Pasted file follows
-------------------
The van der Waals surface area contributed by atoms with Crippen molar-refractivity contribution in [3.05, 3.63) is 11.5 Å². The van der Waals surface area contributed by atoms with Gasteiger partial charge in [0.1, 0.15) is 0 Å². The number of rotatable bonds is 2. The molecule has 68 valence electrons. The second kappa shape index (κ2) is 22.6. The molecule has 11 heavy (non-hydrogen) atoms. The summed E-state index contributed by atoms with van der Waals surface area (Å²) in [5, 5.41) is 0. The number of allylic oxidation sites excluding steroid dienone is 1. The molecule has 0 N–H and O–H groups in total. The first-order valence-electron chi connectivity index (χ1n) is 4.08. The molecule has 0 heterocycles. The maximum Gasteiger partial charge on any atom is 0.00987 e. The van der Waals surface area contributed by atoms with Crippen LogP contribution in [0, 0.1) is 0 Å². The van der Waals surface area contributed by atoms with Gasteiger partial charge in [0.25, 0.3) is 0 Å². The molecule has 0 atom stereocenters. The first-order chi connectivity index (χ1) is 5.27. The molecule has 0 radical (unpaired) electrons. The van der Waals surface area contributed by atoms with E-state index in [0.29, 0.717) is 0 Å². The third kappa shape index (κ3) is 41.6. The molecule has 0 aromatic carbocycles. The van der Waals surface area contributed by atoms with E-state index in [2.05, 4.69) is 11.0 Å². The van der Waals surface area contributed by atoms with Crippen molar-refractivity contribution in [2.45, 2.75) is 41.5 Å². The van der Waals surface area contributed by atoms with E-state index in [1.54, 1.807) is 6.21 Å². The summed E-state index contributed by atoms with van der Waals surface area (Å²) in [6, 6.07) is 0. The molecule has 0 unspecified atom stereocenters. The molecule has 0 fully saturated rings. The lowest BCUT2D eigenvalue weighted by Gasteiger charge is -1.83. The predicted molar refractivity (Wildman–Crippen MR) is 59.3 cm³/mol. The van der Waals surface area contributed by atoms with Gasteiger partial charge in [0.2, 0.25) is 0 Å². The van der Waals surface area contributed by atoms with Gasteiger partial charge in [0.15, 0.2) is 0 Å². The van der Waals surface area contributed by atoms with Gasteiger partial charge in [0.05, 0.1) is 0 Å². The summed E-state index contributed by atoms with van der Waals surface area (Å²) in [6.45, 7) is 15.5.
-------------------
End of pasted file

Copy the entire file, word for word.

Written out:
The van der Waals surface area contributed by atoms with Crippen molar-refractivity contribution in [3.05, 3.63) is 11.5 Å². The van der Waals surface area contributed by atoms with Gasteiger partial charge in [0.1, 0.15) is 0 Å². The number of rotatable bonds is 2. The molecule has 68 valence electrons. The second kappa shape index (κ2) is 22.6. The molecule has 11 heavy (non-hydrogen) atoms. The summed E-state index contributed by atoms with van der Waals surface area (Å²) in [5, 5.41) is 0. The number of allylic oxidation sites excluding steroid dienone is 1. The molecule has 0 N–H and O–H groups in total. The first-order valence-electron chi connectivity index (χ1n) is 4.08. The molecule has 0 heterocycles. The maximum Gasteiger partial charge on any atom is 0.00987 e. The van der Waals surface area contributed by atoms with Crippen LogP contribution in [0, 0.1) is 0 Å². The van der Waals surface area contributed by atoms with Gasteiger partial charge in [0.25, 0.3) is 0 Å². The molecule has 0 atom stereocenters. The first-order chi connectivity index (χ1) is 5.27. The molecule has 0 radical (unpaired) electrons. The van der Waals surface area contributed by atoms with E-state index in [0.29, 0.717) is 0 Å². The third kappa shape index (κ3) is 41.6. The molecule has 0 aromatic carbocycles. The van der Waals surface area contributed by atoms with E-state index in [2.05, 4.69) is 11.0 Å². The van der Waals surface area contributed by atoms with Crippen molar-refractivity contribution in [2.45, 2.75) is 41.5 Å². The van der Waals surface area contributed by atoms with E-state index in [1.54, 1.807) is 6.21 Å². The summed E-state index contributed by atoms with van der Waals surface area (Å²) in [6, 6.07) is 0. The molecule has 0 unspecified atom stereocenters. The molecule has 0 fully saturated rings. The lowest BCUT2D eigenvalue weighted by Gasteiger charge is -1.83. The predicted molar refractivity (Wildman–Crippen MR) is 59.3 cm³/mol. The van der Waals surface area contributed by atoms with Gasteiger partial charge in [0.2, 0.25) is 0 Å². The van der Waals surface area contributed by atoms with Gasteiger partial charge in [0.15, 0.2) is 0 Å². The van der Waals surface area contributed by atoms with Gasteiger partial charge in [0.05, 0.1) is 0 Å². The summed E-state index contributed by atoms with van der Waals surface area (Å²) in [6.45, 7) is 15.5.